“Momma,” KC was tugging on Jennifer’s pant leg.

“What, sweetie?” Jennifer looked down at her daughter.

“Cha-wie hungry.”

“I know,” Jennifer smiled at the baby looking up at her. “We’ll get something made up just as soon as we get a fire started. Okay?”

“Otay,” KC nodded, toddling away from her mothers in search of firewood.

“Hold on there,” Jennifer called to KC. “Wait for me to help, sweetie.”

“If’n you’re sure ‘bout staying put,” Dannie told Jesse, “I’ll be heading home.”

“We’re sure,” Jesse nodded.

“Seems like a fool thing ta do,” Dannie muttered, watching the schoolteacher limb after her daughter.

“I appreciate you stopping to help Jennifer,” Jesse bristled at the wagon driver’s tone. “But my wife is right about us being able to handle whatever might come up. We’ve done pretty well so far.”

 “Yeah,” Dannie grunted, climbing back up into the wagon seat. “I can see how well you’ve done.” She released the brake, slapping the reins over the flanks of the horses.

Jesse’s blood boiled as she watched the wagon move away. “Why you arrogant…”

“Sweetheart?” Jennifer returned with KC and an armload of firewood.

“Who the hell does she think she is talkin’ to us like that?”

Jennifer dropped the kindling in order to wrap her arms around her angry wife. “It’s been a long day, Jesse. Let it go, please.”

Jesse looked at Jennifer, the dark circles under her eyes and the deeply etched worry lines across her brow reminded the rancher she had more important things to be concerned about. “I’ll get the fire started,” she kissed the tip of her wife’s nose.

“I’ll do that if you can get the packs off Boy so I can start cooking.”


“Can you do it alone, Jesse?” Jennifer asked, still troubled with the raspy sound of her wife’s voice.

“I’ll give a holler if I can use some help.”


“Let’s set camp a little further off the road,” Jesse looked around. They were standing right at the edge of the path where it curved sharply as it left the side of the hill and turned to cross the valley for Phillipsburg. “Maybe over there in that low spot,” she nodded toward a depression closer to the thicket of trees where a shallow creek flowed.


It took much longer than normal since she had to stop and rest several times, but Jesse finally managed to pull the packs and saddles off the horses. “Sorry, girl,” she patted Dusty’s neck. “Looks like you’re gonna have ta wait ‘till tomorrow to get brushed down.”

Dusty whinnied, her head bopping up and down as if she understood her mistress was struggling just to breathe at the moment.

Jennifer set a bucket of water on top of the stone in the middle of the fire ring, placing more pieces of firewood around it she left it to heat. “KC, watch your brother while I help mommy,” she said walking over to Jesse. “Sweetheart, go sit down.”

“Got to get the tent up,” Jesse rasped. It was warm enough to sleep on the ground but with the air still full of ash and soot she wanted her family protected as much as possible.

“Go sit down before you fall down,” Jennifer hardened her tone. “I’ll take care of the tent.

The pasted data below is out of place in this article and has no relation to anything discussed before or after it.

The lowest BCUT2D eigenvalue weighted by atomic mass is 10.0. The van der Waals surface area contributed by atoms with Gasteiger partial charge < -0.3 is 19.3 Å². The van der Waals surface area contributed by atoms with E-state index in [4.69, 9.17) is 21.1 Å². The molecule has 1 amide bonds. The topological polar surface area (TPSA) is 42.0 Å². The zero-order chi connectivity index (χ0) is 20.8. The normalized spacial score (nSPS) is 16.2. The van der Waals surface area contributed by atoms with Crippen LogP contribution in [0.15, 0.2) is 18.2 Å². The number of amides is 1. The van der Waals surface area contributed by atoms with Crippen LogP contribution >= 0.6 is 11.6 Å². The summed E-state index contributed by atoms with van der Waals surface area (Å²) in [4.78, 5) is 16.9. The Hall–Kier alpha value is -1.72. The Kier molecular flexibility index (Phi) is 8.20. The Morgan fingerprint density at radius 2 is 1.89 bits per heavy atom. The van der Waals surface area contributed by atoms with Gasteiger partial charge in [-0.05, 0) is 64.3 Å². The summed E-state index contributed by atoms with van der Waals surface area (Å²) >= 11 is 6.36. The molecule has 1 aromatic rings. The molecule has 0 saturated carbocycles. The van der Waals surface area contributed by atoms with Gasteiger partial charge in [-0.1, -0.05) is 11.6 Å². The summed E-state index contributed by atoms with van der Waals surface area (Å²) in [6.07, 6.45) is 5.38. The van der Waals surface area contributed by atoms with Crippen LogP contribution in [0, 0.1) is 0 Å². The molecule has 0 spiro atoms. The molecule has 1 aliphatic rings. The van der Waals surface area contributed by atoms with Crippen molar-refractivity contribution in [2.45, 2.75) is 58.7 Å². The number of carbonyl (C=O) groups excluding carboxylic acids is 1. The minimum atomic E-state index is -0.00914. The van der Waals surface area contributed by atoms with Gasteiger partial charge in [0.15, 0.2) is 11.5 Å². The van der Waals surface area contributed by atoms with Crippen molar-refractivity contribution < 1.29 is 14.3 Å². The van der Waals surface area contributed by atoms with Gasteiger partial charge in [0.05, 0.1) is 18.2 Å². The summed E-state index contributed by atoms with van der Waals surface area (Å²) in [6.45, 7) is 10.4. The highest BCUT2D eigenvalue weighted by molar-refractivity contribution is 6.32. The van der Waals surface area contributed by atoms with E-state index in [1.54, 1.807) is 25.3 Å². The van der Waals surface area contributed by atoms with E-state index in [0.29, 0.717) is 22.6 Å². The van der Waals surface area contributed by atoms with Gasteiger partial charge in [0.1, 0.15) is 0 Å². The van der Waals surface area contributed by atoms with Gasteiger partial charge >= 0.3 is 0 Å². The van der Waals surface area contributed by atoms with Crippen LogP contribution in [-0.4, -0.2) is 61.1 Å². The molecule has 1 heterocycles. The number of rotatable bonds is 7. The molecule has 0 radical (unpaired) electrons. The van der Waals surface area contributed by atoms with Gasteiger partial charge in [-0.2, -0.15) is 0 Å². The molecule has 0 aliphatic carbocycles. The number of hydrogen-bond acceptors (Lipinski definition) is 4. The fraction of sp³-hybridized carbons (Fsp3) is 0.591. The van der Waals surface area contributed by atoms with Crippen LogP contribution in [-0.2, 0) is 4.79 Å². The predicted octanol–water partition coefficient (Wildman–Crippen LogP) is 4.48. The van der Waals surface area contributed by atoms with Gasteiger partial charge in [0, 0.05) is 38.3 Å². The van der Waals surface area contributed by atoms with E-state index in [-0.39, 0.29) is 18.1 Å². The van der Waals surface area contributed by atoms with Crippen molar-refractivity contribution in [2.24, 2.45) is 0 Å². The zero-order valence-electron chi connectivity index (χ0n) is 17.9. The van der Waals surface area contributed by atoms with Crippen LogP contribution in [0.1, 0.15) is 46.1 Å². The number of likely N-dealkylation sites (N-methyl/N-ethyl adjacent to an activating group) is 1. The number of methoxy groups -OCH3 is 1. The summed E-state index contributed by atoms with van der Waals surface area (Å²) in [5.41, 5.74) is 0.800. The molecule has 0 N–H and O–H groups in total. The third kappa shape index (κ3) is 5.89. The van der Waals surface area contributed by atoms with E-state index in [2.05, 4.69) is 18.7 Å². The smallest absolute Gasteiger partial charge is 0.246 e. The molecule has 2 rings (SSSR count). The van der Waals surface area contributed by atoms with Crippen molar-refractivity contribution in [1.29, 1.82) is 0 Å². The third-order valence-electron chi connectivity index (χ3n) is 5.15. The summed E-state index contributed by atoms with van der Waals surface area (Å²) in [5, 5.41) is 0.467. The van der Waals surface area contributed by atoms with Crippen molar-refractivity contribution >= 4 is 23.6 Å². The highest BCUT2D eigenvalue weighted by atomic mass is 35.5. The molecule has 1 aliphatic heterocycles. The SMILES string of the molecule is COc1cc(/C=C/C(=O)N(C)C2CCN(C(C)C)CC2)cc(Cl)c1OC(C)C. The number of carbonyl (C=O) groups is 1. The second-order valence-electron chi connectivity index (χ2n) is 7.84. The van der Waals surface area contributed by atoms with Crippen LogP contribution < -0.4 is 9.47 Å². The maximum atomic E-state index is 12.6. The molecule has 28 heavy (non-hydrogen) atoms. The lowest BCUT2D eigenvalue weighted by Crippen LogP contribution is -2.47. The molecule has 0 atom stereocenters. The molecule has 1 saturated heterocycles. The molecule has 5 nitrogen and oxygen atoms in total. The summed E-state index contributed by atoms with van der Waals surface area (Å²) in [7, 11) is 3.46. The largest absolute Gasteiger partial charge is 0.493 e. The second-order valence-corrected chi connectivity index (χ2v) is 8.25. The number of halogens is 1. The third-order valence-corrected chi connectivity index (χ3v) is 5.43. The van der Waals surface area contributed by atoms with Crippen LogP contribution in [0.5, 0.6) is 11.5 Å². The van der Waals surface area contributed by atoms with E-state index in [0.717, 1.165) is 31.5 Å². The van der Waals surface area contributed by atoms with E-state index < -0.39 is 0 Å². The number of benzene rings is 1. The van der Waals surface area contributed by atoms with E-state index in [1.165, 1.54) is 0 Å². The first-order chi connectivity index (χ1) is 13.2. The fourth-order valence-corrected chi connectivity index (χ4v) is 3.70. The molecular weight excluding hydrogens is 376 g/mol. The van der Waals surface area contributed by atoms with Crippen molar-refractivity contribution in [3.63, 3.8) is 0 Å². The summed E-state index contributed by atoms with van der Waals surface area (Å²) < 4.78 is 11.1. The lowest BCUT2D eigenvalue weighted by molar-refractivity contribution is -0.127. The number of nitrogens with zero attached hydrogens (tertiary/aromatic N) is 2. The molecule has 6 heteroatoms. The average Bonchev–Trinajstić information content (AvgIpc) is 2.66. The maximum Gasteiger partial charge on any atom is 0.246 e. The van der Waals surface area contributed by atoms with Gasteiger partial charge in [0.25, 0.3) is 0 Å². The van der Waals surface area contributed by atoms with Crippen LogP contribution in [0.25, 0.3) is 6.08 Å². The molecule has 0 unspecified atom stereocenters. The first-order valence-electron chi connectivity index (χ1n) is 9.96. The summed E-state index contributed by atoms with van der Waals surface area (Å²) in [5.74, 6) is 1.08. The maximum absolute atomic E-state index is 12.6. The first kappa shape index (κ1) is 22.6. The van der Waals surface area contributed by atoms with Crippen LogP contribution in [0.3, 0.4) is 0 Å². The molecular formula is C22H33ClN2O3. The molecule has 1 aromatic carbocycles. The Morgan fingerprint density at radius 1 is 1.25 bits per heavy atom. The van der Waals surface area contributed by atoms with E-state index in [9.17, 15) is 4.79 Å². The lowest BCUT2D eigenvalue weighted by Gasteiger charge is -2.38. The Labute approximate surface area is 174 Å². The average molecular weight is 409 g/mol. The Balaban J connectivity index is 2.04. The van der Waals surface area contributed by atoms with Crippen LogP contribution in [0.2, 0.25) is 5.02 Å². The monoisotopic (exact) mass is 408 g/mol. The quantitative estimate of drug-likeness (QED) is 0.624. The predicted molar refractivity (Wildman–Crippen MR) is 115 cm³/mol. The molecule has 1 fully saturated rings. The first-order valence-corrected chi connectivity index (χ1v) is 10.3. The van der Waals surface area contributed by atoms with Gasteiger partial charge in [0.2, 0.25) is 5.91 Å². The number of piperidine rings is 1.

Jesse looked into her wife’s determined eyes. “I can help,” she offered, weakly.

“Please, go,” Jennifer cupped her hand against the rancher’s cheek. “You can barely stand up,” she said softly.

Jesse nodded. Jennifer was right; it was taking all the energy she had just to remain upright. She walked over to where KC and Charley were waiting for their mothers to finish setting up camp. She eased her exhausted body onto the ground, gasping for breath.

Jennifer pulled the tent off the pack, dragging it to the lowest area of the depression where the ground was flattest. Unrolling the heavy canvas, she stretched out the sides. Picking up the longest support pole, she slipped it underneath the tent top and forced it upright raising the center of the tent into position. She carried the rest of the support poles inside, working as quickly as she could to position them before stepping back outside. She found KC waiting for her.

“Mommy, seeping,” KC whispered.

Jennifer looked over to the fire to see Jesse collapsed on the ground. Charley had crawled over to his mother and was asleep in the crook of her arm. She looked down at her daughter who was yawning widely and rubbing her eyes. “Seems we all need sleep a lot more than we need food right now,” she murmured. She walked back to the packs, pulling their bedrolls free. She carried them to the tent, spreading them out on the canvas floor. One more trip to the packs to retrieve clean sleeping shirts and diapers and some towels and she was ready to get her family ready for bed.

“Sweetie,” Jennifer told KC, “go inside and get those dirty clothes off while I get Charley.

“Otay,” KC said tiredly, stepping into the tent. She began to pull off clothes as soon as she was inside.

Jennifer carefully lifted Charley out of her sleeping wife’s arms. Picking the bucket up as she passed the fire, she carried the baby into the tent. “Wash your face and hands, sweetie, while I get Charley’s britches changed,” she set the bucket of heated water down.

Naked, KC toddled over to the bucket. She dipped her hands into the warm water, splashing it on her face. When that didn’t seem to get much of the sooty grime off her skin, she bent over dipping her face into the water. Something she’d watch Jesse do many times. With her face under water, she scrubbed vigorously with her little hands. Her head popped up moments later, water dripping off it back into the bucket. “Keen?” she asked.

Jennifer looked at the soot smeared face. “Good enough for tonight,” she smiled. “We’ll all have to take baths tomorrow. Can you get your night shirt on?” Jennifer asked, dipping a towel into the bucket to clean some of the grime of Charley.

“Yep,” KC pulled the clean piece of clothing over her head.

“Good girl,” Jennifer grinned. “Now get into bed.”

KC ran to Jennifer, wrapping her arms around her neck and kissing her. “Wuv you, momma,” she said before scampering back to the bedroll she shared with her brother and crawling inside.